Anyway, I have had to laugh about Hillary's claim that she had to run through sniper fire after landing in Bosnia in during a 1996 visit with none other than Sinbad, the comedian, and Sheryl Crow. Video shows her proceeding in a stately fashion across the tarmac and so she has had to backpedal. She had lost her lead in polls after Obama's eloquent speech on the Reverend Jeremiah Wright and this is not going to help her any. It's a shame that American presidential candidates (and presidents) always have to act like they're so brave--to avoid my Classic Presidential Slur Number 2: "You're Not Tough Enough." I believe the only president to actually come under fire during combat was Abe Lincoln, who had to duck bullets sent his way by Jubal Early's raiding Confederates in 1864, yet candidates still try to claim that combat experience is a prerequisite for the office.

Tuesday, March 18, 2008

"An Ass in the Shape of a Preacher"

As Hillary Clinton pulls together a sizable lead in polls taken among Pennsylvania voters, it appears the brouhaha over Obama's pastor and a (now ex) member of his religious advisory panel, Rev. Jeremiah A. Wright, has really hurt the candidate, perhaps even worse than NAFTA did in Ohio. (Wright has called America "the U.S of K.K.K.A" and made other inflammatory statements.)
Presidential candidates and preachers have a long and checkered history which essentially states that never the twain shall meet comfortably, be they Billy Graham with Richard Nixon of Fulton Sheen with JFK.
Perhaps one of the worst conflagrations having to do with minister and politician--one that may have cost a candidate the presidency-occurred in 1884.
Republican James G. Blaine was in a tight race for the White House with Grover Cleveland--smears against Cleveland for having fathered a child out of wedlock had not quite overcome charges that Blaine was on the take--and on October 29, Blaine took his campaign to the pivotal state of New York. He came into New York with a hairpin lead in the state and on that fateful Wednesday morning sat down to a breakfast meeting at a Fifth Avenue hotel—just another rubber chicken whistle stop for the weary Blaine. Unfortunately, during the unending speechifying, a local Presbyterian minister by the name of S.D. Burchard got carried away in attacking the Democrats and called them the party of “rum, Romanism, and rebellion,” essentially slurring them as Irish-Catholic drunks. Even more unfortunately, Blaine apparently wasn’t listening and did not denounce Burchard’s intemperance when he got up to speak.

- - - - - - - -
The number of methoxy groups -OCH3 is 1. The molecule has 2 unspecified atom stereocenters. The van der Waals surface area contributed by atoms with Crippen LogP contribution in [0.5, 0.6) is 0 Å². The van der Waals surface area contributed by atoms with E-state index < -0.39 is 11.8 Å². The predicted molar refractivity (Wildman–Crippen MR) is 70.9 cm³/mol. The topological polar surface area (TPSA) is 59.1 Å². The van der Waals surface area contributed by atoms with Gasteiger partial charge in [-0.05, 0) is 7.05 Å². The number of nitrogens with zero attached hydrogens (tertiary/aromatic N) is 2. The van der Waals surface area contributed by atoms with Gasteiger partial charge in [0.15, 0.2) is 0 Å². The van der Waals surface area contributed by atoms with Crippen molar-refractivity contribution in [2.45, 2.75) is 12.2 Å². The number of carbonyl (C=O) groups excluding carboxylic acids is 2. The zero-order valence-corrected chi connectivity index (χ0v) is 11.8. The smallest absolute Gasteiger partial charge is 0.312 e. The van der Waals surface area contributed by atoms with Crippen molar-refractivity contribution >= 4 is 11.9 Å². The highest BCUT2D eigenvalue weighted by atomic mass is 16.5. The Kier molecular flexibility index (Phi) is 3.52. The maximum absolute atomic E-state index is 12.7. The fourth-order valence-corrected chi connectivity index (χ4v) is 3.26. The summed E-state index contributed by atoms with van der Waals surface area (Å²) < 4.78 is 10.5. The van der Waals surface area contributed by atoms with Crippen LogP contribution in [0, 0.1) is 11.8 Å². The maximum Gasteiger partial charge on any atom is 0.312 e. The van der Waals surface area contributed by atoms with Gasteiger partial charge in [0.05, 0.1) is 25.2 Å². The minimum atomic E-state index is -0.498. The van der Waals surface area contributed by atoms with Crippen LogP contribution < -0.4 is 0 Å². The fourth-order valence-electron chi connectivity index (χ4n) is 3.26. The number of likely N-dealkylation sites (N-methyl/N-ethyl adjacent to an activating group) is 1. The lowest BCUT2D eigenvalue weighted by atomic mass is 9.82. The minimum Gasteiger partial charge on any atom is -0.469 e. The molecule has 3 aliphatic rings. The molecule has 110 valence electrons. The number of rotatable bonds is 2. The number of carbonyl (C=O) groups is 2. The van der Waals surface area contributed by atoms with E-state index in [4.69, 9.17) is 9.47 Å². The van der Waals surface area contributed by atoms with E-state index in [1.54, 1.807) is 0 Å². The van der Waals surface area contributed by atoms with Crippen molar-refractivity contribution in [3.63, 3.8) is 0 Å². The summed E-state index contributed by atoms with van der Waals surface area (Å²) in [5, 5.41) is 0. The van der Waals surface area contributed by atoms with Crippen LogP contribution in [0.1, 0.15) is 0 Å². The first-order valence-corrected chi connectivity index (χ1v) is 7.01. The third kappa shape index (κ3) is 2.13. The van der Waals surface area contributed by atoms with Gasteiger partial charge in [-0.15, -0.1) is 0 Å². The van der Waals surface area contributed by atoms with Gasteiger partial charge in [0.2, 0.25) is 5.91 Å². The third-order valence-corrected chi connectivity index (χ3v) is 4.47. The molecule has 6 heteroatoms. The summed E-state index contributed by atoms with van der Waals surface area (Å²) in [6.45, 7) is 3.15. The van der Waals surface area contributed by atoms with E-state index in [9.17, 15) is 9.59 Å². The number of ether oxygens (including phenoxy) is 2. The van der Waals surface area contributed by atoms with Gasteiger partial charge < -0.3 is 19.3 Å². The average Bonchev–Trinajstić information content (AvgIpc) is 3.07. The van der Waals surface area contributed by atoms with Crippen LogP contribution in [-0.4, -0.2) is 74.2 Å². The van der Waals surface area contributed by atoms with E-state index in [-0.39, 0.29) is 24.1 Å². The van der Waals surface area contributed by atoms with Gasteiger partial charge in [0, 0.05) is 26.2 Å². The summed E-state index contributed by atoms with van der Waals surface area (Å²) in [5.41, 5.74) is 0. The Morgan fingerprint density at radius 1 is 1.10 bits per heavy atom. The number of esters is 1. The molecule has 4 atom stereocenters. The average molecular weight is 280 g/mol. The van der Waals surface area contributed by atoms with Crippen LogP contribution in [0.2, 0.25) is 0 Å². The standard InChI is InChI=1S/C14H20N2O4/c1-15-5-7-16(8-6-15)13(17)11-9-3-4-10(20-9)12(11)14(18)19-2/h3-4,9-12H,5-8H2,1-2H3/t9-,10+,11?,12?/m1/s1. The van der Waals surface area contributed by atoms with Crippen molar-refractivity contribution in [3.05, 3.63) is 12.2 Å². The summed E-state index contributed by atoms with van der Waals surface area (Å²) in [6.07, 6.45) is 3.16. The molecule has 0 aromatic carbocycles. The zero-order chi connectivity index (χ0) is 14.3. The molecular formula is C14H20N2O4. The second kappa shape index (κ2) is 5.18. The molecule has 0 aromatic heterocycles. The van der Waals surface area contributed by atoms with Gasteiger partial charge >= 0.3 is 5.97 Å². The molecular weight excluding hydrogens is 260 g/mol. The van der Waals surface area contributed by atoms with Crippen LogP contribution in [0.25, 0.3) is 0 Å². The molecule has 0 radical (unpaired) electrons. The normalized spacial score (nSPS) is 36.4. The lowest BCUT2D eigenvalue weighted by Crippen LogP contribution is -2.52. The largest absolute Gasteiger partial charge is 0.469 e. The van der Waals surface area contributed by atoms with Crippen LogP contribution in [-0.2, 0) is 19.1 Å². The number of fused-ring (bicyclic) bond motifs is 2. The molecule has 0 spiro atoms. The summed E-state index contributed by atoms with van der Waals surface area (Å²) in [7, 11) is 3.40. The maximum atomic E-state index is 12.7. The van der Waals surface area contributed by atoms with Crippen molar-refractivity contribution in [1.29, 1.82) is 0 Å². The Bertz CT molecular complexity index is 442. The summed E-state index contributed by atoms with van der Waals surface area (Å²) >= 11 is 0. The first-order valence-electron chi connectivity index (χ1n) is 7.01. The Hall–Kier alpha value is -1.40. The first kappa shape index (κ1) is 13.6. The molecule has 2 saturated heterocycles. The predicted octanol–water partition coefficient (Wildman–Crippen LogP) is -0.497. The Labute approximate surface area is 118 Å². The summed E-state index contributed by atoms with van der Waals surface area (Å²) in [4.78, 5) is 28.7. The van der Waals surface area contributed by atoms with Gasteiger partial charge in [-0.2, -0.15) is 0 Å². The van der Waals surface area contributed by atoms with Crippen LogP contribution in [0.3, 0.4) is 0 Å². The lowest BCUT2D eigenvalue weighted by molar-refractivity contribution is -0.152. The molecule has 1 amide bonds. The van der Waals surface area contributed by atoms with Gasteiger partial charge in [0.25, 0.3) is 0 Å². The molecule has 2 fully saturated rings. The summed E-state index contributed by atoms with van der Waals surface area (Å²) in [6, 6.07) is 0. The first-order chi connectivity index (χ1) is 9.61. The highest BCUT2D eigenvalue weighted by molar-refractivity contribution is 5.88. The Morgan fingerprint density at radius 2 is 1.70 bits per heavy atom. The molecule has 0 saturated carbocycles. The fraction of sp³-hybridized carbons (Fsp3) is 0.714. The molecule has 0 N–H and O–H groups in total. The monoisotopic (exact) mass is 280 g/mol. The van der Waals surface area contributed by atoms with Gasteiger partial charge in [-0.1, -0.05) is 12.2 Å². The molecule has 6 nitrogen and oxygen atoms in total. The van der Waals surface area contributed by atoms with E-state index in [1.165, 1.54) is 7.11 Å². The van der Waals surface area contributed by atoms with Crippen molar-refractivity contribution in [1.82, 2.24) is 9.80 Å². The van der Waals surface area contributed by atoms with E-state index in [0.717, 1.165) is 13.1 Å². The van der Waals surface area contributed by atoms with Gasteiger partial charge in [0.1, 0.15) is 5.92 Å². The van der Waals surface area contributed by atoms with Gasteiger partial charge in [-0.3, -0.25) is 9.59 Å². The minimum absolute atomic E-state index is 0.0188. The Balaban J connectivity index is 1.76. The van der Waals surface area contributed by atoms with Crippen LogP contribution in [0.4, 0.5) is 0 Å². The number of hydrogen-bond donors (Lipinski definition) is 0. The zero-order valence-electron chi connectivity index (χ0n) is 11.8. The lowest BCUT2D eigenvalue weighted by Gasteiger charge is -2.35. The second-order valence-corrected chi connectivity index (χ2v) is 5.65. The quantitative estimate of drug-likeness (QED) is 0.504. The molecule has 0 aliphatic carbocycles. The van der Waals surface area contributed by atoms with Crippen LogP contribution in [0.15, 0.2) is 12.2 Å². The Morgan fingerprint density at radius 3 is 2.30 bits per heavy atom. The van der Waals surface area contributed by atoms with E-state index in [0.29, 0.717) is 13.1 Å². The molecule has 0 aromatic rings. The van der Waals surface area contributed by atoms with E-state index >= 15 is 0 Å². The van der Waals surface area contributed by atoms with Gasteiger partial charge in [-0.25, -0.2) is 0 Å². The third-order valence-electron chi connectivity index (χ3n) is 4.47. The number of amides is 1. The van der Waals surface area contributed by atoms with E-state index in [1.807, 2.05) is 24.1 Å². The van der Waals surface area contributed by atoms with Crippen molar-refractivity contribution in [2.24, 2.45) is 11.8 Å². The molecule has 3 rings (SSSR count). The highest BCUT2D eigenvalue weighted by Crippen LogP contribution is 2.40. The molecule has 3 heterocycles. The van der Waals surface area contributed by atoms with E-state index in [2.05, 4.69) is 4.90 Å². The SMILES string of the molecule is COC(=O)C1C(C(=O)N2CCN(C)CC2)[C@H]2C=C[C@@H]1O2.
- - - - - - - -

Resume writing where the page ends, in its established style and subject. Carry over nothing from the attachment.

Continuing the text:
A Democrat attending the meeting took down Burchard’s words and raced to local party headquarters, where literally overnight, Democratic campaign operatives printed thousands of handbills trumpeting the fact that Blaine was a “Catholic-hater.”
In a city full of Irish-Catholic working-class immigrants, this did not sit well.
James G. Blaine lost the state by a mere 1,149 votes. Had it not been, as he later put it, for “an ass in the shape of a preacher,” he would have won New York and become President of the United States.

Thursday, March 13, 2008

One Born Every...Nanosecond?

When I talk about American presidential elections and tell people about the kind of slanders politicians have bandied about for over 200 years, the initial reaction tends to be, who are you kidding? Who would actually believe that John Quincy Adams was a pimp while acting as ambassador to Russia, or that Martin Van Buren wore women's clothing or that Al Smith built the Holland Tunnel in order to secretly meet the Pope under the Atlantic Ocean, or that Michael Dukakis would really let serial killers out of jail to satisfy his liberal lust for going easy on criminals?